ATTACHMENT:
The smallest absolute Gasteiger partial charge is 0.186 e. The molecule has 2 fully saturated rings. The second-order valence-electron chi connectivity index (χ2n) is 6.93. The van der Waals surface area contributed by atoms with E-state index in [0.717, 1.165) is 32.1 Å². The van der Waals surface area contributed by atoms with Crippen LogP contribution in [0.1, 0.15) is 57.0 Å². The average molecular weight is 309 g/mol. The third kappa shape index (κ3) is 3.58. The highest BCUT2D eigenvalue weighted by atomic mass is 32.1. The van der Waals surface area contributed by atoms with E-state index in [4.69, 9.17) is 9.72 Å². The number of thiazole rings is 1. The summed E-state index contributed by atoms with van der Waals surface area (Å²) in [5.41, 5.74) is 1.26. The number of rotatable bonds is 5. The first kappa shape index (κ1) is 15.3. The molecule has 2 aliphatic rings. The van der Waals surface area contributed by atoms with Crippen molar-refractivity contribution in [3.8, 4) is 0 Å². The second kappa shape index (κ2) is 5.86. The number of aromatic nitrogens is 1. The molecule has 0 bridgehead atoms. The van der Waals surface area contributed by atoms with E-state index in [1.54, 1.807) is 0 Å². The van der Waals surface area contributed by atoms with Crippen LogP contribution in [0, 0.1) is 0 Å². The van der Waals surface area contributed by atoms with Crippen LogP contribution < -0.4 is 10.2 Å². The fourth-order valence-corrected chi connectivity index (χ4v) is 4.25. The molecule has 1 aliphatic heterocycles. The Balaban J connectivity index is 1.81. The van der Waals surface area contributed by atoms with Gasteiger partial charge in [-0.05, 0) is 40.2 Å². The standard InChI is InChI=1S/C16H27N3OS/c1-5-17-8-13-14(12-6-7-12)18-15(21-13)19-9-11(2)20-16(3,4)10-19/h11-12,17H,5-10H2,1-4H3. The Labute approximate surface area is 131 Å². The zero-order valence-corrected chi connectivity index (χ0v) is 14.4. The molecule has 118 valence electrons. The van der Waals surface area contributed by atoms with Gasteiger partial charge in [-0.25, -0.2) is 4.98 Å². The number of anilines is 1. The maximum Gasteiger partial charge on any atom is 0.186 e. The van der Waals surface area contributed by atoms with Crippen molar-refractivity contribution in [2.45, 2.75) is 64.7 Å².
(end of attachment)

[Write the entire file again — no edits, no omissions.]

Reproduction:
The smallest absolute Gasteiger partial charge is 0.186 e. The molecule has 2 fully saturated rings. The second-order valence-electron chi connectivity index (χ2n) is 6.93. The van der Waals surface area contributed by atoms with E-state index in [0.717, 1.165) is 32.1 Å². The van der Waals surface area contributed by atoms with Crippen LogP contribution in [0.1, 0.15) is 57.0 Å². The average molecular weight is 309 g/mol. The third kappa shape index (κ3) is 3.58. The highest BCUT2D eigenvalue weighted by atomic mass is 32.1. The van der Waals surface area contributed by atoms with E-state index in [4.69, 9.17) is 9.72 Å². The number of thiazole rings is 1. The summed E-state index contributed by atoms with van der Waals surface area (Å²) in [5.41, 5.74) is 1.26. The number of rotatable bonds is 5. The first kappa shape index (κ1) is 15.3. The molecule has 2 aliphatic rings. The van der Waals surface area contributed by atoms with Crippen molar-refractivity contribution in [3.8, 4) is 0 Å². The second kappa shape index (κ2) is 5.86. The number of aromatic nitrogens is 1. The molecule has 0 bridgehead atoms. The van der Waals surface area contributed by atoms with E-state index in [1.54, 1.807) is 0 Å². The van der Waals surface area contributed by atoms with Crippen LogP contribution in [0, 0.1) is 0 Å². The van der Waals surface area contributed by atoms with Crippen LogP contribution < -0.4 is 10.2 Å². The fourth-order valence-corrected chi connectivity index (χ4v) is 4.25. The molecule has 1 aliphatic heterocycles. The Balaban J connectivity index is 1.81. The van der Waals surface area contributed by atoms with Gasteiger partial charge in [-0.05, 0) is 40.2 Å². The standard InChI is InChI=1S/C16H27N3OS/c1-5-17-8-13-14(12-6-7-12)18-15(21-13)19-9-11(2)20-16(3,4)10-19/h11-12,17H,5-10H2,1-4H3. The Labute approximate surface area is 131 Å². The zero-order valence-corrected chi connectivity index (χ0v) is 14.4. The molecule has 118 valence electrons. The van der Waals surface area contributed by atoms with Gasteiger partial charge in [-0.25, -0.2) is 4.98 Å². The number of anilines is 1. The maximum Gasteiger partial charge on any atom is 0.186 e. The van der Waals surface area contributed by atoms with Crippen molar-refractivity contribution in [2.45, 2.75) is 64.7 Å².